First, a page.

Oarfish on the beach near Oceanside (photo: Mark Bussey, Associated Press)
The arrival of two dead giant oarfish along the California coast within a week’s time had people in this country speculating about the sea serpents that were perhaps inspired in antiquity by these deep-ocean dwellers.
Their presence on the beach in San Diego County’s Oceanside and floating in the water near Catalina Island jolted people who wondered weather global warming or some other human affront to nature was flushing the rarely seen eel-like creatures from their normal home, deep beneath the waves.
In Japan, some may have been wondering where the earthquakes were because amid the myths and rumors that surround the world’s longest bony fish, which can reach 50 feet in length, is an enduring belief that the “Messenger from the Sea God’s Palace” shows up before a big shaker.
Around 20 oarfish washed up on Japanese beaches shortly before the devastating 9.0 Tohoku quake and tsunami hit in 2011, setting off a wave of speculation that was never scientifically resolved.
Some scientists say the deep-sea fish could theoretically be in a position to sense the rumblings beneath the ocean floor before they manifest themselves above ground. Others say oarfish enjoy the depths but are not bottom-dwellers and are incapable of detecting the movements of tectonic plates early.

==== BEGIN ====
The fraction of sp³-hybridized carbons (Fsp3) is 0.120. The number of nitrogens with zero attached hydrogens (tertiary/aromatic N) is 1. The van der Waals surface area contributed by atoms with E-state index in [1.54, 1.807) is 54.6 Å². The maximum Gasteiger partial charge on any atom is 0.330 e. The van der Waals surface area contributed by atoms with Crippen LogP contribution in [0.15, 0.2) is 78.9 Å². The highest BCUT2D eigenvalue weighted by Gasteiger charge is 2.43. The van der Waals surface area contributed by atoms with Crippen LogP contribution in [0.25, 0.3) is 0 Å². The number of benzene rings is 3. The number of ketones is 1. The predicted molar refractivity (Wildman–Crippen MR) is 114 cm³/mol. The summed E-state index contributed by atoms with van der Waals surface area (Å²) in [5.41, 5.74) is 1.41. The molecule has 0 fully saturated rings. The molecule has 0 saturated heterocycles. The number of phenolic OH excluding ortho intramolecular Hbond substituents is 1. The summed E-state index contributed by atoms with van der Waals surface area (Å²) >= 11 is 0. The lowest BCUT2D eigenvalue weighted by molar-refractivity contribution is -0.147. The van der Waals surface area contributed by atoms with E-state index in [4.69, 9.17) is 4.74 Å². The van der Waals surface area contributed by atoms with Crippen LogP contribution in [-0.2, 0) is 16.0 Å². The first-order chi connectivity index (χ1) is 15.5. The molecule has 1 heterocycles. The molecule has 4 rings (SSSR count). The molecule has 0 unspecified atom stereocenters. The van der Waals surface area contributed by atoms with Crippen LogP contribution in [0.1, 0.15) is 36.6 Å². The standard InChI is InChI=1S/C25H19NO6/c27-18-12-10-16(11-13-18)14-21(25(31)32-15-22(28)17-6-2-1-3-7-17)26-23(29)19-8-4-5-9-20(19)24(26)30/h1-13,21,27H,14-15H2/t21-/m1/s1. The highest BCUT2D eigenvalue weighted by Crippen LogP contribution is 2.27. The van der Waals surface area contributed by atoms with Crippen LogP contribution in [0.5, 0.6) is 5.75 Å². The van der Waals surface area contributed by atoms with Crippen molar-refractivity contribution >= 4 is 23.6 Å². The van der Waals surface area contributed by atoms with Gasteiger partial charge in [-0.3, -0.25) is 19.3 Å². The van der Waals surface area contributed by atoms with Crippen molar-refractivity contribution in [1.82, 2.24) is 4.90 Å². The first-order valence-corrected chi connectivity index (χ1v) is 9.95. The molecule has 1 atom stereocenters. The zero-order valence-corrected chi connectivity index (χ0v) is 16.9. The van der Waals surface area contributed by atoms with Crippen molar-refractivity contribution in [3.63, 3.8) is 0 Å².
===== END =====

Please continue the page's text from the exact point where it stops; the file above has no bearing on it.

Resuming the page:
A more likely explanation is that the fish, which are not strong swimmers, merely got caught in a current and were carried to a place where they couldn’t survive. One of them was quickly deemed a healthy female, ready for spawning with hundreds of thousands of eggs. Or maybe it was recently-revealed ocean fracking by oil companies that spooked them. Or sonar blasts from Navy testing. Or radiation draining into the water across the ocean at Fukushima.
This is one mystery that probably won’t be solved by the post-mortems being performed on the oarfish. The rarity of encounters with live oarfish will complicate any diagnosis of what led to their deaths. Little is known of the species in general. We don’t know how many there are, and if their populations are growing or shrinking.
What we do know is oarfish don’t have teeth, eat plankton and aren’t a threat to humans; they have soft skin instead of scales; and their flesh, though edible, has the consistency of gelatinous goo.
Sometimes it’s best to maintain an aura of mystery about strange things.